Kenda reached out to a family friend who worked alongside the doctor over the years. He learned from Stan that the doctor had confided in him that Carol was verbally abusive, demeaning him, telling him he is pathetic, and even punched him. She also was upset about his drinking and knew that he had been having extra-marital affairs. Stan told Kenda that the doctor wanted to leave Carol but she had threatened to go to his commander and report him for the drinking and adultery (both considered UCMJ infractions and punishable under military law) if he left her. Carol enjoyed the privileges of being a military wife too much to lose them to divorce. He felt trapped in his current abusive marriage and was drinking more and having affairs as a way to cope with his current situation. In the civilian world, Carol would not be able to get away with threatening her husband because it is not illegal to drink and have affairs.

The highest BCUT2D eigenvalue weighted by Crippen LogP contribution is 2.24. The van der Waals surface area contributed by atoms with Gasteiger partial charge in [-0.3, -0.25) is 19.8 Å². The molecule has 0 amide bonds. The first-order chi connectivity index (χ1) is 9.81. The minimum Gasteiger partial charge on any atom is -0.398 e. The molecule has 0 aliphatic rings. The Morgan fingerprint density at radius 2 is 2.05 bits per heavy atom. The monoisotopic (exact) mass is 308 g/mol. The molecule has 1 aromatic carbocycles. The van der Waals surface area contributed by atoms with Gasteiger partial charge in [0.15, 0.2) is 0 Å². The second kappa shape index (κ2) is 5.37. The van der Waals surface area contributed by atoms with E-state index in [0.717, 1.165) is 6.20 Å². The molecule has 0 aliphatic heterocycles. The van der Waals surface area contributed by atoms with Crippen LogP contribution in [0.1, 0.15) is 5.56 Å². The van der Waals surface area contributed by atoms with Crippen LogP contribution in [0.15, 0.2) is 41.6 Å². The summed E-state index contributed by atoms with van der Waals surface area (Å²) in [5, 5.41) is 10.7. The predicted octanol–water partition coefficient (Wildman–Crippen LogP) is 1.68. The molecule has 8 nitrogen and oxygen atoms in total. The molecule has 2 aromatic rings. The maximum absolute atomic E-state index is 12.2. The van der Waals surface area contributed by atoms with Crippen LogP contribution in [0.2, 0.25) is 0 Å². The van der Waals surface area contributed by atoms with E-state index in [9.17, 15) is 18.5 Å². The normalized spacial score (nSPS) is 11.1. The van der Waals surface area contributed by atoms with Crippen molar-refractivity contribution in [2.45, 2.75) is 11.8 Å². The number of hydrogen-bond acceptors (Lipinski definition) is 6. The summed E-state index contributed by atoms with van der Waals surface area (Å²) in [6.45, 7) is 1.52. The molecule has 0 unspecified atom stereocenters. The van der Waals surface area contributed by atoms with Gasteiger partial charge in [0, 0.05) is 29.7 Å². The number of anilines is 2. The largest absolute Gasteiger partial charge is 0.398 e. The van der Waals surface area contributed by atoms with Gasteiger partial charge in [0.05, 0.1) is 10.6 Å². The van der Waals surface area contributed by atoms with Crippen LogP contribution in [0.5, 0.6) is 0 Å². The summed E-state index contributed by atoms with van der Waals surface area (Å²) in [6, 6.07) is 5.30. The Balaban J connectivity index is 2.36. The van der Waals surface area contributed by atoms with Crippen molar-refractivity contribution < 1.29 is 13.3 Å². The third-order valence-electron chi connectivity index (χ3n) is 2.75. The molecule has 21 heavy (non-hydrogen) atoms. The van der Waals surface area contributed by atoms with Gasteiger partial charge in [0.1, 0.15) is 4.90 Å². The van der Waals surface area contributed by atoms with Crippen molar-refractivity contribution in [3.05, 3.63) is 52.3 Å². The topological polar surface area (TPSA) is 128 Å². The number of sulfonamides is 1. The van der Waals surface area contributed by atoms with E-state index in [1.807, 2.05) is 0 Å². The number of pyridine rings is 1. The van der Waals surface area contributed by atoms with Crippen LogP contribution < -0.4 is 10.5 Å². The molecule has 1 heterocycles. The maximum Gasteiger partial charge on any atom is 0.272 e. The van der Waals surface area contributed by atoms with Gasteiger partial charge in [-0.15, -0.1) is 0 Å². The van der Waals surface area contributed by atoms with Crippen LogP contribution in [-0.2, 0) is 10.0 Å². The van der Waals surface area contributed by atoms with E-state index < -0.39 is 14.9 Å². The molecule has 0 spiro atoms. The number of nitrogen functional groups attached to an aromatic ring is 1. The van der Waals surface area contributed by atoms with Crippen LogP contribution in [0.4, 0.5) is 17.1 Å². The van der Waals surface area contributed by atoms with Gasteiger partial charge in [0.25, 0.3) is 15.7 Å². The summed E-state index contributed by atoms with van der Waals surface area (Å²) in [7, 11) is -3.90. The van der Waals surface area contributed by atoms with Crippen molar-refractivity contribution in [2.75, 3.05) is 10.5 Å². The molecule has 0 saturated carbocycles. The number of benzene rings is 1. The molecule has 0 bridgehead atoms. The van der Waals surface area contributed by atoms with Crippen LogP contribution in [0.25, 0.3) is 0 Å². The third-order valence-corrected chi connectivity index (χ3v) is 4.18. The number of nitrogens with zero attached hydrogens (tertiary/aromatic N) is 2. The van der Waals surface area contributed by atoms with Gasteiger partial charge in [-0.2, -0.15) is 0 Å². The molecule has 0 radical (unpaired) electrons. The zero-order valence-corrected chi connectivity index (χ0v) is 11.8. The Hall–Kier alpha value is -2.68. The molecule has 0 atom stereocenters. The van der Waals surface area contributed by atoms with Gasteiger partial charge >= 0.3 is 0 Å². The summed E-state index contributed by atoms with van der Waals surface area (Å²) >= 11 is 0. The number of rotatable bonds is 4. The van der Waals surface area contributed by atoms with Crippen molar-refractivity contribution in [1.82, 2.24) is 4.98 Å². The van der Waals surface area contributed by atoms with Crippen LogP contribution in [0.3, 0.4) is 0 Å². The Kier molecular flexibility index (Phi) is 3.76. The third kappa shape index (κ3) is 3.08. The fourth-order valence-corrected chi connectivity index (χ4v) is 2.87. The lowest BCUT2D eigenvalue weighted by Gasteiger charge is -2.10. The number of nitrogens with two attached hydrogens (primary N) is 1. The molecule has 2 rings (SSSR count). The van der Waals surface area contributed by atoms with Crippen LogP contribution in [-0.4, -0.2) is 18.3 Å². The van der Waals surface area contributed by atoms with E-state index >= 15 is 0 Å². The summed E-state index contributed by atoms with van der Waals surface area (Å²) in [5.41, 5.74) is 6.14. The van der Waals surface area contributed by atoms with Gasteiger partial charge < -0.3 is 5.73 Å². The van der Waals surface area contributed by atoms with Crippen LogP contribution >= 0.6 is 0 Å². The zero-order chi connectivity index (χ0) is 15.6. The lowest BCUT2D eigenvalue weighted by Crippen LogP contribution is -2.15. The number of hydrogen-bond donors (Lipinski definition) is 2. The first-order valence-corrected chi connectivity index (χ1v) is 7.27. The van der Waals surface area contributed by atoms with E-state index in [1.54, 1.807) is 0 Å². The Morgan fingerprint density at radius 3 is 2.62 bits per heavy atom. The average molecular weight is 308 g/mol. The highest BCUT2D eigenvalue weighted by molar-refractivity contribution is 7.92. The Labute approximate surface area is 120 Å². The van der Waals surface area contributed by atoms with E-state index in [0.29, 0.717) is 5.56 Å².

As it turns out, the results of the pump came back and they found Diazinon, which is a poison used to kill ants, spiders, cockroaches, etc. She would have been dead in a matter of minutes and would have been in excruciating pain, as the poison would have burned her from the inside out. As a result, Kenda arrested the doctor for attempted murder. During the arrest he found a plunged hypodermic in his pocket. The doctor told him he didn’t need an attorney and admitted his guilt. He told Kenda that earlier that morning while he was out shopping, the idea came to him that this was the only way out. Because he is a doctor, he knew how to do it. He inserted the poison and the alarm went off so he pulled the IV out of her arm for fear of arrest.